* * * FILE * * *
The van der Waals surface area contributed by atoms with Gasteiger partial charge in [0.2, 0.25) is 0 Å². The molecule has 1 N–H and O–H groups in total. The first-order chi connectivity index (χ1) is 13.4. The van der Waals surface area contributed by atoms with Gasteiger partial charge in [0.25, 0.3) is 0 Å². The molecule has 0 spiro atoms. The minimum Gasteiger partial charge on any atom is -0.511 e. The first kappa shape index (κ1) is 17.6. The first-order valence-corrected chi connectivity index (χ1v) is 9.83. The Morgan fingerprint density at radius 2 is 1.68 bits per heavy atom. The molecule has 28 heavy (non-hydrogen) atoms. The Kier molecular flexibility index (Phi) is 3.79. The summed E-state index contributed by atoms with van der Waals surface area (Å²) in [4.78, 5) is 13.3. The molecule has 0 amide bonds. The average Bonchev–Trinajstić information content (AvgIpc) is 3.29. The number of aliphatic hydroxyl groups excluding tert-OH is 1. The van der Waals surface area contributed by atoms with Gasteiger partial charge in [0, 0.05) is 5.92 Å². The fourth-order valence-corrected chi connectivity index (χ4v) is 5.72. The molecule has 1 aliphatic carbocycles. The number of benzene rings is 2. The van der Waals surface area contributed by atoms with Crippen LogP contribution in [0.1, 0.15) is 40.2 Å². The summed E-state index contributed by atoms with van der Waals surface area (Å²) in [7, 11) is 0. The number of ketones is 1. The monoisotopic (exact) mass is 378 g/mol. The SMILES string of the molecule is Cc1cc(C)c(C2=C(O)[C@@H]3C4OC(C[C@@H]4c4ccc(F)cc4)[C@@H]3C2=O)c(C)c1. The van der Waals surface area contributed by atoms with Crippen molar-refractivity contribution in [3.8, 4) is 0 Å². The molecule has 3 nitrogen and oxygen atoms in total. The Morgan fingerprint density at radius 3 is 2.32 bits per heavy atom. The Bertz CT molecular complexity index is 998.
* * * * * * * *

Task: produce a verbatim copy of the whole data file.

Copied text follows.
The van der Waals surface area contributed by atoms with Gasteiger partial charge in [0.2, 0.25) is 0 Å². The molecule has 1 N–H and O–H groups in total. The first-order chi connectivity index (χ1) is 13.4. The van der Waals surface area contributed by atoms with Gasteiger partial charge in [0.25, 0.3) is 0 Å². The molecule has 0 spiro atoms. The minimum Gasteiger partial charge on any atom is -0.511 e. The first kappa shape index (κ1) is 17.6. The first-order valence-corrected chi connectivity index (χ1v) is 9.83. The Morgan fingerprint density at radius 2 is 1.68 bits per heavy atom. The molecule has 28 heavy (non-hydrogen) atoms. The Kier molecular flexibility index (Phi) is 3.79. The summed E-state index contributed by atoms with van der Waals surface area (Å²) in [4.78, 5) is 13.3. The molecule has 0 amide bonds. The average Bonchev–Trinajstić information content (AvgIpc) is 3.29. The number of aliphatic hydroxyl groups excluding tert-OH is 1. The van der Waals surface area contributed by atoms with Gasteiger partial charge in [0, 0.05) is 5.92 Å². The fourth-order valence-corrected chi connectivity index (χ4v) is 5.72. The molecule has 1 aliphatic carbocycles. The number of benzene rings is 2. The van der Waals surface area contributed by atoms with Crippen LogP contribution in [0.1, 0.15) is 40.2 Å². The summed E-state index contributed by atoms with van der Waals surface area (Å²) in [7, 11) is 0. The number of ketones is 1. The monoisotopic (exact) mass is 378 g/mol. The SMILES string of the molecule is Cc1cc(C)c(C2=C(O)[C@@H]3C4OC(C[C@@H]4c4ccc(F)cc4)[C@@H]3C2=O)c(C)c1. The van der Waals surface area contributed by atoms with Crippen molar-refractivity contribution in [3.8, 4) is 0 Å². The molecule has 3 nitrogen and oxygen atoms in total. The Morgan fingerprint density at radius 3 is 2.32 bits per heavy atom. The Bertz CT molecular complexity index is 998.